Rugby

World Rugby confident JRFU strife won't impact World Cup

by Rich Freeman

Kyodo

World Rugby bosses said Wednesday they are not concerned by the recent upheaval within the Japan Rugby Football Union and that it will not impact this year’s World Cup.

They also pledged to continue working with the JRFU after the tournament finishes on Nov. 2 to ensure the benefits of the World Cup are maximized at all levels of the game, from the proposed Nations Championship to grassroots rugby in Japan.

JRFU Honorary President Yoshiro Mori resigned April 17 and indicated the current board should follow suit to take responsibility for the lack of progress made in promoting the World Cup and developing legacy programs.

“I told them (the executives) to take a hard look in the mirror,” Mori told reporters following his resignation.

Shigetaka Mori is slated to become the new president at the end of June, with current men’s sevens coach Kensuke Iwabuchi as the new chairman.

But they will take over with Japan still reeling from the Sunwolves’ exit from Super Rugby and a lack of any real development to promote youth rugby outside of tag rugby at elementary schools.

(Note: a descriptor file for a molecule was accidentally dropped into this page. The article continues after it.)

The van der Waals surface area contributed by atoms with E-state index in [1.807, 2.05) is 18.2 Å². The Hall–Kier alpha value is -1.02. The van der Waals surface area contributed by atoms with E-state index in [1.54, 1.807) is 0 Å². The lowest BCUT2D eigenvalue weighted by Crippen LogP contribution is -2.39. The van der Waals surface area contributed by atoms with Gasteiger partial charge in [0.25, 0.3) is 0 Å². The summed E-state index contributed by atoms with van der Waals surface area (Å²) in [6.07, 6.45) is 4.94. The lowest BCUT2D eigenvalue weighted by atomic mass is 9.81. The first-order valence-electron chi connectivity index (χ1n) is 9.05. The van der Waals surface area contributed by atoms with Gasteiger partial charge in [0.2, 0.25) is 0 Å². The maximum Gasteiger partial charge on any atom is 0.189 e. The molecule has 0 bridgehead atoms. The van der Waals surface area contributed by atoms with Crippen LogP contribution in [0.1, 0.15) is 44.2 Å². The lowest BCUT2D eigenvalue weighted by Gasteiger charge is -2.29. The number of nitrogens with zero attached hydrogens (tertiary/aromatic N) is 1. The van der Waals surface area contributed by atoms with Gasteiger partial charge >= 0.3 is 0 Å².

Rugby World Cup Ltd. COO Alan Gilpin, however, said that while he understood “(Yoshiro) Mori-san’s frustration,” the sport’s governing body would “push forward” and “work hard with the JRFU to make sure there is a sustainable legacy.”

“We’re not packing up,” he said ahead of a ceremony to mark 100 days to go to this year’s World Cup. “It’s important we carry on working with Japan rugby and Asia rugby to deliver (on our promises).”

On the domestic front Japan would, Gilpin said, have better rugby facilities for elite level rugby courtesy of the upgraded stadiums, while the 55 training camps would ensure better community facilities.

But he said the latter was only relevant if there were more boys and girls playing rugby.

“The work we are doing now with the JRFU is about long-term planning. It’s about funding development officers and having a strategic plan in place for the next 10 years that takes everything into account from elite professional rugby down to grassroots and development and continued investment in that.”

As for the Nations Championship — World Rugby’s proposed global tournament featuring a top division of 12 countries from both hemispheres playing each other once a year from 2022 — Gilpin said that while “it may cause a disruption, the opportunity is worth rising to.”

That disruption includes a shift in the timing of the Top League so that it runs from January to May in future years, meaning the competition will be run over two academic and fiscal years, much to the anger of many of the corporate sides taking part.

“It might cause some need to adjust their domestic competition but it is a great opportunity for Japan as they will be playing the best teams in the world year in, year out,” Gilpin said.

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